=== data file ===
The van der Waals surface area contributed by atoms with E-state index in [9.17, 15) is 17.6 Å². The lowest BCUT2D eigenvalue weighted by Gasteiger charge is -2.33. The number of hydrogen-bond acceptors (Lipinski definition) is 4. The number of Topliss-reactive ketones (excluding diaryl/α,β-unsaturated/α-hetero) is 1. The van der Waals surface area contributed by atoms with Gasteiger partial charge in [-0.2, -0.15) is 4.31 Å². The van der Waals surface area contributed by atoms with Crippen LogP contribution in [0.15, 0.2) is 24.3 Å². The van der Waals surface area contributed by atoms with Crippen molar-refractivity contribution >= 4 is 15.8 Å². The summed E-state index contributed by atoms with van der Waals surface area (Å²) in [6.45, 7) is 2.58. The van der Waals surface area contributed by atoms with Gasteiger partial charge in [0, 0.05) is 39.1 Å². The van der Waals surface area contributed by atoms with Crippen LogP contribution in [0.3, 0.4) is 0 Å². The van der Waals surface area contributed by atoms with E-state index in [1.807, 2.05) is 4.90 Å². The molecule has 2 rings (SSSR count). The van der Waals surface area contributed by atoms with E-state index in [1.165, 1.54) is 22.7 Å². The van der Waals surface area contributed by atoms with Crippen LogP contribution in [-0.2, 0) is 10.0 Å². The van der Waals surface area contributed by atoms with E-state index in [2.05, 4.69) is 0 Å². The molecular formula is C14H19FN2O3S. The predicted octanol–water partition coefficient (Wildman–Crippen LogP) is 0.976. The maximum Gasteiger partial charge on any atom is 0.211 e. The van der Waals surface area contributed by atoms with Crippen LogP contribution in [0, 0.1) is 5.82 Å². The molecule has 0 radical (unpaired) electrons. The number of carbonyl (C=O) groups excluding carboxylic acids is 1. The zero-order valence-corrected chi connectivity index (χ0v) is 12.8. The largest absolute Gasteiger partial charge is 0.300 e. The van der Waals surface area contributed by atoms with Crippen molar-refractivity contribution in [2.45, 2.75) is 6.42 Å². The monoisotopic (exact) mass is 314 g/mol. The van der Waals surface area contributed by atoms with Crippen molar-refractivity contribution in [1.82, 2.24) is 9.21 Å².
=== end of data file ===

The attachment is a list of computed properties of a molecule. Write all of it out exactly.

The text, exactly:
The van der Waals surface area contributed by atoms with E-state index in [9.17, 15) is 17.6 Å². The lowest BCUT2D eigenvalue weighted by Gasteiger charge is -2.33. The number of hydrogen-bond acceptors (Lipinski definition) is 4. The number of Topliss-reactive ketones (excluding diaryl/α,β-unsaturated/α-hetero) is 1. The van der Waals surface area contributed by atoms with Gasteiger partial charge in [-0.2, -0.15) is 4.31 Å². The van der Waals surface area contributed by atoms with Crippen LogP contribution in [0.15, 0.2) is 24.3 Å². The van der Waals surface area contributed by atoms with Crippen molar-refractivity contribution >= 4 is 15.8 Å². The summed E-state index contributed by atoms with van der Waals surface area (Å²) in [6.45, 7) is 2.58. The van der Waals surface area contributed by atoms with Gasteiger partial charge in [0, 0.05) is 39.1 Å². The van der Waals surface area contributed by atoms with Crippen LogP contribution in [0.3, 0.4) is 0 Å². The van der Waals surface area contributed by atoms with E-state index in [1.807, 2.05) is 4.90 Å². The molecule has 2 rings (SSSR count). The van der Waals surface area contributed by atoms with E-state index in [1.165, 1.54) is 22.7 Å². The van der Waals surface area contributed by atoms with Crippen LogP contribution in [-0.2, 0) is 10.0 Å². The van der Waals surface area contributed by atoms with E-state index in [2.05, 4.69) is 0 Å². The molecular formula is C14H19FN2O3S. The predicted octanol–water partition coefficient (Wildman–Crippen LogP) is 0.976. The maximum Gasteiger partial charge on any atom is 0.211 e. The van der Waals surface area contributed by atoms with Crippen LogP contribution in [0, 0.1) is 5.82 Å². The molecule has 0 radical (unpaired) electrons. The number of carbonyl (C=O) groups excluding carboxylic acids is 1. The zero-order valence-corrected chi connectivity index (χ0v) is 12.8. The largest absolute Gasteiger partial charge is 0.300 e. The van der Waals surface area contributed by atoms with Crippen molar-refractivity contribution in [2.45, 2.75) is 6.42 Å². The monoisotopic (exact) mass is 314 g/mol. The van der Waals surface area contributed by atoms with Crippen molar-refractivity contribution in [1.82, 2.24) is 9.21 Å².